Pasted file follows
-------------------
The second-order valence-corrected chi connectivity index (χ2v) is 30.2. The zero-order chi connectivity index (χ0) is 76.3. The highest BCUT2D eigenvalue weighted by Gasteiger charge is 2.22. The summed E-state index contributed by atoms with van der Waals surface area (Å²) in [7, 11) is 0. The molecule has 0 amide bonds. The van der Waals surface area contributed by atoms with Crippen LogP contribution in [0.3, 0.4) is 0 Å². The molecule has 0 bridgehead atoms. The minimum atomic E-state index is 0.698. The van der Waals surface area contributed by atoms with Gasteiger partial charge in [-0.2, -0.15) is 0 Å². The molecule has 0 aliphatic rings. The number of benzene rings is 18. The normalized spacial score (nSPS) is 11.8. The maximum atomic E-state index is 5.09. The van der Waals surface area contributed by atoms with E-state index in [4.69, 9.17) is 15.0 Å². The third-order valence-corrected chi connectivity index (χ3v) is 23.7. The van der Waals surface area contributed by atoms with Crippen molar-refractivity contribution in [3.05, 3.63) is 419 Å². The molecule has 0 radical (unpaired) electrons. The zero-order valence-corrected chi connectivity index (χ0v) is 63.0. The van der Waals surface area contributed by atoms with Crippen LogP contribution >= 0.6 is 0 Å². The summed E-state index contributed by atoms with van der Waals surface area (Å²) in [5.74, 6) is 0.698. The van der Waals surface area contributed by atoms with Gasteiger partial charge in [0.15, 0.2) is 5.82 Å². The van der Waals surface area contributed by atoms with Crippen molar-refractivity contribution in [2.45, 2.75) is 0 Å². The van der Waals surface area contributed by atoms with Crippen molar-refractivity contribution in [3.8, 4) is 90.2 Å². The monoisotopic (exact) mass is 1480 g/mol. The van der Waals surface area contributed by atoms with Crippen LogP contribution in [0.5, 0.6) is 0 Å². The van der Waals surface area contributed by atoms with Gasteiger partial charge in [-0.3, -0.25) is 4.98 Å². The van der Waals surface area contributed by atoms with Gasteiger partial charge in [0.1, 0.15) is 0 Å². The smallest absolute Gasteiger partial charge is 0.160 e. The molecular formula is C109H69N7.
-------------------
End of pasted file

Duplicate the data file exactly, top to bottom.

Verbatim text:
The second-order valence-corrected chi connectivity index (χ2v) is 30.2. The zero-order chi connectivity index (χ0) is 76.3. The highest BCUT2D eigenvalue weighted by Gasteiger charge is 2.22. The summed E-state index contributed by atoms with van der Waals surface area (Å²) in [7, 11) is 0. The molecule has 0 amide bonds. The van der Waals surface area contributed by atoms with Crippen LogP contribution in [0.3, 0.4) is 0 Å². The molecule has 0 bridgehead atoms. The minimum atomic E-state index is 0.698. The van der Waals surface area contributed by atoms with Gasteiger partial charge in [-0.2, -0.15) is 0 Å². The molecule has 0 aliphatic rings. The number of benzene rings is 18. The normalized spacial score (nSPS) is 11.8. The maximum atomic E-state index is 5.09. The van der Waals surface area contributed by atoms with E-state index in [4.69, 9.17) is 15.0 Å². The third-order valence-corrected chi connectivity index (χ3v) is 23.7. The van der Waals surface area contributed by atoms with Crippen molar-refractivity contribution in [3.05, 3.63) is 419 Å². The molecule has 0 radical (unpaired) electrons. The zero-order valence-corrected chi connectivity index (χ0v) is 63.0. The van der Waals surface area contributed by atoms with Crippen LogP contribution >= 0.6 is 0 Å². The summed E-state index contributed by atoms with van der Waals surface area (Å²) in [5.74, 6) is 0.698. The van der Waals surface area contributed by atoms with Gasteiger partial charge in [0.15, 0.2) is 5.82 Å². The van der Waals surface area contributed by atoms with Crippen molar-refractivity contribution in [2.45, 2.75) is 0 Å². The van der Waals surface area contributed by atoms with Crippen molar-refractivity contribution in [3.8, 4) is 90.2 Å². The monoisotopic (exact) mass is 1480 g/mol. The van der Waals surface area contributed by atoms with Crippen LogP contribution in [0.5, 0.6) is 0 Å². The van der Waals surface area contributed by atoms with Gasteiger partial charge in [-0.3, -0.25) is 4.98 Å². The van der Waals surface area contributed by atoms with Gasteiger partial charge in [0.1, 0.15) is 0 Å². The smallest absolute Gasteiger partial charge is 0.160 e. The molecular formula is C109H69N7.